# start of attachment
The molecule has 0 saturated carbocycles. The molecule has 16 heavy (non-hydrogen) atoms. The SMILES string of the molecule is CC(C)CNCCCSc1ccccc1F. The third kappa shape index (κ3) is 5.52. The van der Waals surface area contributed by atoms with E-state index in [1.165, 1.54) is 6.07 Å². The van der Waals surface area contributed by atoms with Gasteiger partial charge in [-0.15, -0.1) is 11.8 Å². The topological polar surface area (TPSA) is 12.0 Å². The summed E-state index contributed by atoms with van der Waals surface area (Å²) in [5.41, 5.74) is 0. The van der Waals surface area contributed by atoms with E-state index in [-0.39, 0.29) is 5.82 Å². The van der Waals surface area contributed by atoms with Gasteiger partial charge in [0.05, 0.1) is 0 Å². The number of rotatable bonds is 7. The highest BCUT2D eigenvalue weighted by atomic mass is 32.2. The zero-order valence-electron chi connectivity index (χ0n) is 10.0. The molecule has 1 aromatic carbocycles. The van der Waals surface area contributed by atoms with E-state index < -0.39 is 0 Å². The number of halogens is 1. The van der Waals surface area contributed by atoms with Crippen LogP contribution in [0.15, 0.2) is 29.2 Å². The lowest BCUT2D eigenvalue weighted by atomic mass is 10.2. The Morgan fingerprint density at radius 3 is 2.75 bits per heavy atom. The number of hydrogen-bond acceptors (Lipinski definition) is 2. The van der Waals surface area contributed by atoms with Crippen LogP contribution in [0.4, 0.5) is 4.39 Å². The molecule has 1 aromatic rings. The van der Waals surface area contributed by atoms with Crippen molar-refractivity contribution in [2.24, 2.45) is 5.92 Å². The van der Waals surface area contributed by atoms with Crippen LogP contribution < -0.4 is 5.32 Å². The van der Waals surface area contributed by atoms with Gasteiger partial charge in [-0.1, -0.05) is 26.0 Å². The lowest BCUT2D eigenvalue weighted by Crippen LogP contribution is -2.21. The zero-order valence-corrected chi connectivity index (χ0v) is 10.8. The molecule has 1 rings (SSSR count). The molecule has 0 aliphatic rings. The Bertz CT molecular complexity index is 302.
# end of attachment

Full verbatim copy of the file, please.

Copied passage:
The molecule has 0 saturated carbocycles. The molecule has 16 heavy (non-hydrogen) atoms. The SMILES string of the molecule is CC(C)CNCCCSc1ccccc1F. The third kappa shape index (κ3) is 5.52. The van der Waals surface area contributed by atoms with E-state index in [1.165, 1.54) is 6.07 Å². The van der Waals surface area contributed by atoms with Gasteiger partial charge in [-0.15, -0.1) is 11.8 Å². The topological polar surface area (TPSA) is 12.0 Å². The summed E-state index contributed by atoms with van der Waals surface area (Å²) in [5.41, 5.74) is 0. The van der Waals surface area contributed by atoms with E-state index in [-0.39, 0.29) is 5.82 Å². The van der Waals surface area contributed by atoms with Gasteiger partial charge in [0.05, 0.1) is 0 Å². The number of rotatable bonds is 7. The highest BCUT2D eigenvalue weighted by atomic mass is 32.2. The zero-order valence-electron chi connectivity index (χ0n) is 10.0. The molecule has 1 aromatic carbocycles. The van der Waals surface area contributed by atoms with E-state index < -0.39 is 0 Å². The number of halogens is 1. The van der Waals surface area contributed by atoms with Crippen LogP contribution in [0.15, 0.2) is 29.2 Å². The lowest BCUT2D eigenvalue weighted by atomic mass is 10.2. The Morgan fingerprint density at radius 3 is 2.75 bits per heavy atom. The number of hydrogen-bond acceptors (Lipinski definition) is 2. The van der Waals surface area contributed by atoms with Crippen LogP contribution in [0.4, 0.5) is 4.39 Å². The molecule has 1 aromatic rings. The van der Waals surface area contributed by atoms with Crippen molar-refractivity contribution in [2.24, 2.45) is 5.92 Å². The van der Waals surface area contributed by atoms with Crippen LogP contribution < -0.4 is 5.32 Å². The van der Waals surface area contributed by atoms with Gasteiger partial charge in [-0.1, -0.05) is 26.0 Å². The lowest BCUT2D eigenvalue weighted by Crippen LogP contribution is -2.21. The zero-order valence-corrected chi connectivity index (χ0v) is 10.8. The molecule has 1 rings (SSSR count). The molecule has 0 aliphatic rings. The Bertz CT molecular complexity index is 302.